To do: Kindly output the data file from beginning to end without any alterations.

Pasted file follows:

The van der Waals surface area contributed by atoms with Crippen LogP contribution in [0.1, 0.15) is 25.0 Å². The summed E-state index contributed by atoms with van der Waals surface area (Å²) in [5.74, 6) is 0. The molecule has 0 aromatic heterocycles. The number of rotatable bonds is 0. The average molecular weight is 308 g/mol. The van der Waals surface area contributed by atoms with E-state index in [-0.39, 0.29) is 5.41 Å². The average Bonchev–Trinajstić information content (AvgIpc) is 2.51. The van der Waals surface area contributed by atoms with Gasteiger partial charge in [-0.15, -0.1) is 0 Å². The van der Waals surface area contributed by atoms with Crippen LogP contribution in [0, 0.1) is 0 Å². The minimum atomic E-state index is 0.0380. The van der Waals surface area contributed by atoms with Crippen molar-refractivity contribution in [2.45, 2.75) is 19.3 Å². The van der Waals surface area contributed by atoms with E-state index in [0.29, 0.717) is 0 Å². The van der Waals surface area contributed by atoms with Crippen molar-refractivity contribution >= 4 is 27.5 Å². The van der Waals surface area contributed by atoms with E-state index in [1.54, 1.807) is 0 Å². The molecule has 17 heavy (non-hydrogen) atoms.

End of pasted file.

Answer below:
The van der Waals surface area contributed by atoms with Crippen LogP contribution in [0.1, 0.15) is 25.0 Å². The summed E-state index contributed by atoms with van der Waals surface area (Å²) in [5.74, 6) is 0. The molecule has 0 aromatic heterocycles. The number of rotatable bonds is 0. The average molecular weight is 308 g/mol. The van der Waals surface area contributed by atoms with E-state index in [-0.39, 0.29) is 5.41 Å². The average Bonchev–Trinajstić information content (AvgIpc) is 2.51. The van der Waals surface area contributed by atoms with Gasteiger partial charge in [-0.15, -0.1) is 0 Å². The van der Waals surface area contributed by atoms with Crippen LogP contribution in [0, 0.1) is 0 Å². The minimum atomic E-state index is 0.0380. The van der Waals surface area contributed by atoms with Crippen molar-refractivity contribution in [2.45, 2.75) is 19.3 Å². The van der Waals surface area contributed by atoms with E-state index in [0.29, 0.717) is 0 Å². The van der Waals surface area contributed by atoms with Crippen molar-refractivity contribution >= 4 is 27.5 Å². The van der Waals surface area contributed by atoms with E-state index in [1.54, 1.807) is 0 Å². The molecule has 17 heavy (non-hydrogen) atoms.